Benedict Birnberg, who has died aged 93, was a radically minded solicitor whose practice helped victims of domestic violence, supported the anti-Apartheid movement, and acted on behalf of an eclectic range of clients: some eccentric, others famous, and some notorious.
From 1962 to 1999 he led BM Birnberg & Co, a firm that handled everything from matrimonial law and conveyancing to criminal defence work and charities. Operating on a shoestring from cramped premises on Borough High Street, BM Birnberg nurtured the talents of several generations of lawyers.
Those who started out with him included Imran Khan (who acted for Stephen Lawrence’s family) and Paul (later Lord) Boateng. “To work with Ben Birnberg was to occupy a world in which the clients were varied and the causes mixed and not always popular,” Boateng wrote in 2010.
Among what Birnberg called the “unfashionable” causes was that of Moors murderer Ian Brady. The two had met in the early 1980s through the intervention of Lord Longford, a friend of Birnberg and a fellow campaigner for prison reform.
Subsequently Birnberg mounted a successful action against the Home Office to have Brady transferred to a secure mental hospital, Park Lane (now Ashworth), in Merseyside. Brady died there in 2017.
Benedict Michael Birnberg was born in Stepney on September 8 1930, to parents who were both politically progressive school teachers. His father, Jonas, taught for nearly 40 years at Corfe Grammar School in Blackheath; his mother, Naomi (née Bentwich), set up a small private school in Birchington, Kent, which was attended by Jewish children including refugees.
There were also family connections to the law; Benedict’s grandfather had been a solicitor, then a barrister, at the turn of the century, while his uncle Norman Bentwich was a barrister who went on to become Attorney General of Mandatory Palestine.
After Minehead Grammar School and King’s School Canterbury, Benedict read history at Cambridge. He did his articles in a small firm which had offices in Croydon and Soho Square.
In 1968 Birnberg was visited in his office by a young David Hockney, who was preparing to fight Customs and Excise after officers seized the male physique magazines he had brought back from America, on the grounds that they were pornographic.
“Quite frankly it was a ludicrous case,” Birnberg told Hockney’s biographer, Christopher Simon Sykes. “All I could do was raise hell over it, which I did as best I could.”
Under pressure from James Callaghan, then Home Secretary, HMCE returned the magazines to Hockney in a plain brown envelope.
Birnberg’s first civil liberties case was for George Clark, the field secretary of the Campaign For Nuclear Disarmament, who was charged with inciting persons to commit a public nuisance during a visit to Whitehall by the king and queen of Greece. The conviction was quashed.
A string of public order cases followed, including Sweet v Parsley (1970), which went to the House of Lords and led to a change in the law with the Misuse of Drugs Act 1971.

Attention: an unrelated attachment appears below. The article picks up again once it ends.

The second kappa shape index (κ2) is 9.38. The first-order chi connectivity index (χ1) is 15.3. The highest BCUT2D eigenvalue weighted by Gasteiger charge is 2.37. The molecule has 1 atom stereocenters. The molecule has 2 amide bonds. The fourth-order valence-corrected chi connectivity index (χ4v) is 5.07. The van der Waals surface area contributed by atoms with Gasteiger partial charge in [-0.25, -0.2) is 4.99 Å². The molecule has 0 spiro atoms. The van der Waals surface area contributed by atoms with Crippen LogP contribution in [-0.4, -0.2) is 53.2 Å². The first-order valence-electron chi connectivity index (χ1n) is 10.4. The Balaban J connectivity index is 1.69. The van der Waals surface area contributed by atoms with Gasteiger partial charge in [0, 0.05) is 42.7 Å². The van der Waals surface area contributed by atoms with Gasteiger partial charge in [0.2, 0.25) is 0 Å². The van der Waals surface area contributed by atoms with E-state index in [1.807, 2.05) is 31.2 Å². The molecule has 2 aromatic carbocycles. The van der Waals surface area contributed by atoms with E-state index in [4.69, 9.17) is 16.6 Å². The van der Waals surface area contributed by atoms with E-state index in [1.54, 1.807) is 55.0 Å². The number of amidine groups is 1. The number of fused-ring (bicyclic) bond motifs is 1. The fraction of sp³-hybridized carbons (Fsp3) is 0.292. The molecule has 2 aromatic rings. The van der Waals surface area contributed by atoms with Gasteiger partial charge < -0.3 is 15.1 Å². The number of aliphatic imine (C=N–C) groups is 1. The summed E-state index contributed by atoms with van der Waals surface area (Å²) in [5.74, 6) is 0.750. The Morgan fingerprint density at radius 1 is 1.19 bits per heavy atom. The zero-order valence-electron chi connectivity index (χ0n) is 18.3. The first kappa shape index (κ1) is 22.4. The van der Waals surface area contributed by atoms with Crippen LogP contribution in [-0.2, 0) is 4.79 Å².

Birnberg represented the Albany Trust, a counselling service for lesbian, gay and transgender people, and acted on behalf of Equity, the actors’ union, in its internal battles over the boycott of South Africa.
For many years he represented the family of 19-year-old Derek Bentley, hanged for his role in the murder of a police officer in 1953 – even though he, Bentley, was being restrained by officers when his friend Christopher Craig fired the fatal shot.
Bentley’s sister Iris and father William campaigned tirelessly for the conviction to be quashed, but both died before the Court of Appeal ruling in 1998, which declared that he had not received “the fair trial which is the birthright of every British citizen”.
Speaking after the verdict, Birnberg applauded the court’s decision but attacked the successive governments that had refused to re-examine the case.
Later he spoke warmly of Iris Bentley to The Independent. “She was unique in fighting such a courageous campaign against such adversity,” he recalled. “Her health, the humiliations at the hands of the Home Office, and all in the face of such cynicism, even from those who were sympathetic.”
In his office Birnberg kept a painting of Fishmongers’ Hall that had been given to him by William Bentley.
Following his retirement in 1999, Benedict Birnberg continued his work with a number of charities, including the Prison Reform Trust, and was company secretary for War on Want. He campaigned for a salaried legal service and was a lifelong supporter of the Citizens Advice Bureau movement.
Benedict Birnberg married, in 1968, Triantafyllia Matziorini, known as Felitsa; they had met the previous year when she was a student at London School of Economics and he defended her in court following a protest at the Greek embassy against the dictatorship in her homeland (she was given a conditional discharge). She survives him with their daughter.
Benedict Birnberg, born September 8 1930, died October 13 2023